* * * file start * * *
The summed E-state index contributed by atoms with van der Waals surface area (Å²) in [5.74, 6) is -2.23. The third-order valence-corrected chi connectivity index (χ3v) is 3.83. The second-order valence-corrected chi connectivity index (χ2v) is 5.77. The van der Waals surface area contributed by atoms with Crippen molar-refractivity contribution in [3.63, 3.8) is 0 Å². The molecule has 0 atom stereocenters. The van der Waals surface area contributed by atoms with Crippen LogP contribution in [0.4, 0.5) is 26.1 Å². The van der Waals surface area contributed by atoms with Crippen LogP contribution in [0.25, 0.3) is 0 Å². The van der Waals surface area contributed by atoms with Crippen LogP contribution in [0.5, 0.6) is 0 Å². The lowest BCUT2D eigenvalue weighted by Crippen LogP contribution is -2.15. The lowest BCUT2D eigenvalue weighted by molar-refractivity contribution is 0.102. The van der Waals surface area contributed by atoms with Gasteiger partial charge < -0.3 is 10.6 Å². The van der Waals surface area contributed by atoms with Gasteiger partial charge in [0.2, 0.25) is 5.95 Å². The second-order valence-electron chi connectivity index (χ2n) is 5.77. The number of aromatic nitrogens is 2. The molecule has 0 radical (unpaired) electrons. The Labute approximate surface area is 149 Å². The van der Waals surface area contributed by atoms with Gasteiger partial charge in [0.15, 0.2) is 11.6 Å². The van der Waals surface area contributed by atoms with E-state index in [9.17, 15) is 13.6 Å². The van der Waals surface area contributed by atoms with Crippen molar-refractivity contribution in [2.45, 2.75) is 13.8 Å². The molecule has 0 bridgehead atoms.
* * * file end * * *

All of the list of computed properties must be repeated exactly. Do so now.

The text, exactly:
The summed E-state index contributed by atoms with van der Waals surface area (Å²) in [5.74, 6) is -2.23. The third-order valence-corrected chi connectivity index (χ3v) is 3.83. The second-order valence-corrected chi connectivity index (χ2v) is 5.77. The van der Waals surface area contributed by atoms with Crippen molar-refractivity contribution in [3.63, 3.8) is 0 Å². The molecule has 0 atom stereocenters. The van der Waals surface area contributed by atoms with Crippen LogP contribution in [0.4, 0.5) is 26.1 Å². The van der Waals surface area contributed by atoms with Crippen LogP contribution in [0.25, 0.3) is 0 Å². The van der Waals surface area contributed by atoms with Crippen LogP contribution in [0.5, 0.6) is 0 Å². The lowest BCUT2D eigenvalue weighted by Crippen LogP contribution is -2.15. The lowest BCUT2D eigenvalue weighted by molar-refractivity contribution is 0.102. The van der Waals surface area contributed by atoms with Gasteiger partial charge < -0.3 is 10.6 Å². The van der Waals surface area contributed by atoms with Gasteiger partial charge in [0.2, 0.25) is 5.95 Å². The second-order valence-electron chi connectivity index (χ2n) is 5.77. The number of aromatic nitrogens is 2. The molecule has 0 radical (unpaired) electrons. The Labute approximate surface area is 149 Å². The van der Waals surface area contributed by atoms with Gasteiger partial charge in [0.15, 0.2) is 11.6 Å². The van der Waals surface area contributed by atoms with E-state index in [9.17, 15) is 13.6 Å². The van der Waals surface area contributed by atoms with Crippen molar-refractivity contribution in [2.45, 2.75) is 13.8 Å². The molecule has 0 bridgehead atoms.